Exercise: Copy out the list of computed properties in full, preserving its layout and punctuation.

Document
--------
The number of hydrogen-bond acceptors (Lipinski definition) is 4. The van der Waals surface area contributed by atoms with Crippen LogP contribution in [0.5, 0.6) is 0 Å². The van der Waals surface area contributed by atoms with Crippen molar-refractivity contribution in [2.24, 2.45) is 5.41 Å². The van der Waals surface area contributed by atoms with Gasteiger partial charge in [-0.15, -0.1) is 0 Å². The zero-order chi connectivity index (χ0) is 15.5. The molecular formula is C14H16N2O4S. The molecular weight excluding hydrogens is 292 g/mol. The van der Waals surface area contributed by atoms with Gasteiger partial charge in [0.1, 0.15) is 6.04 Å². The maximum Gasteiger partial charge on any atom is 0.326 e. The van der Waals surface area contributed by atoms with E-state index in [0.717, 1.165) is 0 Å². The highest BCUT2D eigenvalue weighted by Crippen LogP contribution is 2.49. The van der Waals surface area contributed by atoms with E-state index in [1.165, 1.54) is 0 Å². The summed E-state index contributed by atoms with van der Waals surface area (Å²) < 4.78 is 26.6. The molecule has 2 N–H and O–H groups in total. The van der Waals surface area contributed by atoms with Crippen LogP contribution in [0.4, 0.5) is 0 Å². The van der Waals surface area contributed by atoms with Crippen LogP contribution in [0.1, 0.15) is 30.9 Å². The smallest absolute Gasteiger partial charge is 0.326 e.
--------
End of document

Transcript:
The number of hydrogen-bond acceptors (Lipinski definition) is 4. The van der Waals surface area contributed by atoms with Crippen LogP contribution in [0.5, 0.6) is 0 Å². The van der Waals surface area contributed by atoms with Crippen molar-refractivity contribution in [2.24, 2.45) is 5.41 Å². The van der Waals surface area contributed by atoms with Gasteiger partial charge in [-0.15, -0.1) is 0 Å². The zero-order chi connectivity index (χ0) is 15.5. The molecular formula is C14H16N2O4S. The molecular weight excluding hydrogens is 292 g/mol. The van der Waals surface area contributed by atoms with Gasteiger partial charge in [0.1, 0.15) is 6.04 Å². The maximum Gasteiger partial charge on any atom is 0.326 e. The van der Waals surface area contributed by atoms with E-state index in [0.717, 1.165) is 0 Å². The highest BCUT2D eigenvalue weighted by Crippen LogP contribution is 2.49. The van der Waals surface area contributed by atoms with E-state index in [1.165, 1.54) is 0 Å². The summed E-state index contributed by atoms with van der Waals surface area (Å²) < 4.78 is 26.6. The molecule has 2 N–H and O–H groups in total. The van der Waals surface area contributed by atoms with Crippen LogP contribution in [0.4, 0.5) is 0 Å². The van der Waals surface area contributed by atoms with Crippen LogP contribution in [0.1, 0.15) is 30.9 Å². The smallest absolute Gasteiger partial charge is 0.326 e.